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Help ID from Wyoming


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Hi Friends!

I found these 2 rocks/crystals when I was out hiking in southern Wyoming (close to Colorado boarder) and need help identifying them! I have gone through my book of rocks, gems and minerals of the Rocky Mountains as well as multiple websites but am unable to identify them! Any help would be GREATLY appreciated! 

I can also add more photos if needed!

-Maddi

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Edited by Mkopsa
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It is quartz on chalcedony. What the tan mineral is on it im not sure. 

I'm going to call the tan mineral barite. If I am wrong folks will come out of the woodwork to correct me.

I am probably wrong. The crystals don't look right for barite. It does look like a soluble mineral that precipitated on the quartz after the formation of the silica.

Whatever it is it is a neat specimen.

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  • 2 weeks later...

Try it under a short wave mineral light, the chalcedony I’ve collected glows bright green.

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5 hours ago, GotAU? said:

Try it under a short wave mineral light, the chalcedony I’ve collected glows bright green.

Sometimes you find calcite sandwiched between two layers of chalcedony but only in certain locations. This is called watermelon chalcedony for obvious reasons.

s-l300.jpg

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2 hours ago, Morlock said:

Sometimes you find fluorescent calcite sandwiched between two layers of fluorescent chalcedony but only in certain locations. This is called watermelon chalcedony for obvious reasons.

s-l300.jpg

 

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The green in chalcedony under short wave UV, found in western Wyoming, is from Uranium. I've found quite a bit of it in the Green River Basin.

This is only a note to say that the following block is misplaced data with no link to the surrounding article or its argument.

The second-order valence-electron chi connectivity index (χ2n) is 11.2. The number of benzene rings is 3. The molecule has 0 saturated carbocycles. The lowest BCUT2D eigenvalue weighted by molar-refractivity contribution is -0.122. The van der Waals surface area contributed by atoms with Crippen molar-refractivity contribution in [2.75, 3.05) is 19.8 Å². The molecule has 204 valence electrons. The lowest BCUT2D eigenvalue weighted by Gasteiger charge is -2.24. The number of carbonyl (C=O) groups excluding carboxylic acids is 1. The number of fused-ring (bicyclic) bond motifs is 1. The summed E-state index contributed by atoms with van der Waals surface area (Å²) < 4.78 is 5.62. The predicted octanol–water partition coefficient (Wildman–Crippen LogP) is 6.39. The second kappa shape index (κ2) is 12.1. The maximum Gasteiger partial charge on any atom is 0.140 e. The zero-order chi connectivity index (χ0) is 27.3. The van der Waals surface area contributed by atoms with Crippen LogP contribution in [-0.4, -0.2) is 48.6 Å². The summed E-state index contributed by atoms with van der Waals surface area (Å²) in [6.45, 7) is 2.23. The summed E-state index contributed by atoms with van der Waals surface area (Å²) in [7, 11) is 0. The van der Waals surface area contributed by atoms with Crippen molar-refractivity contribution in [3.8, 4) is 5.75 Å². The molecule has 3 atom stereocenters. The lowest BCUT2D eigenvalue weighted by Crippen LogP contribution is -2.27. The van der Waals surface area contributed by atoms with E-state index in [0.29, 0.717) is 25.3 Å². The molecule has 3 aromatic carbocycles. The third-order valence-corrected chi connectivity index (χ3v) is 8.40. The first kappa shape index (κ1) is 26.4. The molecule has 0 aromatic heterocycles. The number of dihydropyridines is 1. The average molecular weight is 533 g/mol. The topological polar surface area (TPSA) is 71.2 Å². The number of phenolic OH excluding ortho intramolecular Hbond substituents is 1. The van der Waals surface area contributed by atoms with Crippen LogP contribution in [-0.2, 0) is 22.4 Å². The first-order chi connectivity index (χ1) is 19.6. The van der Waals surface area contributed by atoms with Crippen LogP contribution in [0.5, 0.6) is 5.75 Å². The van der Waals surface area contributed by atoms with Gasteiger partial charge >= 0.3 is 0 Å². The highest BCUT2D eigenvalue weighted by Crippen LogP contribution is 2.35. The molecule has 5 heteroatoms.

Jim

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1 hour ago, Idaho Jim said:

The green in chalcedony under short wave UV, found in western Wyoming, is from Uranium. I've found quite a bit of it in the Green River Basin.

Jim

All fluorescent minerals contain minor  "activator" elements such as uranium, lead, manganese, chromium and others. 

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4 hours ago, Morlock said:

Sometimes you find calcite sandwiched between two layers of chalcedony but only in certain locations. This is called watermelon chalcedony for obvious reasons.

s-l300.jpg

I found these in Franconia with both calcite and chalcedony

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1 hour ago, Idaho Jim said:

The green in chalcedony under short wave UV, found in western Wyoming, is from Uranium. I've found quite a bit of it in the Green River Basin.

Jim

I think chalcedony has a green florescence itself without uranium, and all the chalcedony Ive ever collected throughout the Mojave glows like that.  But I may be wrong as although I haven’t collected in areas known to contain uranium, it apparently only needs trace amounts of uranyl ions, (U02)2+, to make some minerals glow green.

Edit: Morlock got to it before me, OK, so that explains it and if it only requires trace amounts of uranium it is pretty much everywhere there’s granitic and other intrusive rocks, so that makes sense.

Edited by GotAU?
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I really think every gold prospector should have a good battery powered SW lamp in their arsenal. You run into all kinds of outcroppings, ore dumps, etc that can be checked out for fluorescence.

Good multi colored specimens can fetch hundreds of dollars on the market depending on number of colors, patterns, aesthetics. All it takes is one good specimen to pay itself off. A really good lamp can be used during the day as well.

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7 hours ago, Morlock said:

Sometimes you find calcite sandwiched between two layers of chalcedony but only in certain locations. This is called watermelon chalcedony for obvious reasons.

s-l300.jpg

I meant to post earlier, this is a beautiful specimen! What general location did you find it?  It’s interesting how the calcite intruded into and filled the void inside the chalcedony.

Edited by GotAU?
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1 hour ago, GotAU? said:

I meant to post earlier, this is a beautiful specimen! What general location did you find it?  It’s interesting how the calcite intruded into and filled the void inside the chalcedony.

bunch of this material hit the market about 10 years ago but I haven’t seen anything new since. One dealer was giving the location as Oglala National Grasslands, Sioux County Nebraska and another dealer was giving the location as Scenic, Pennington County, South Dakota. This piece was labeled as the latter.

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Well those two locations aren’t too far apart! That’s one thing about collecting minerals, a lot of those location IDs are way off.:89: It’s a great little specimen, the way how it must’ve formed is interesting.

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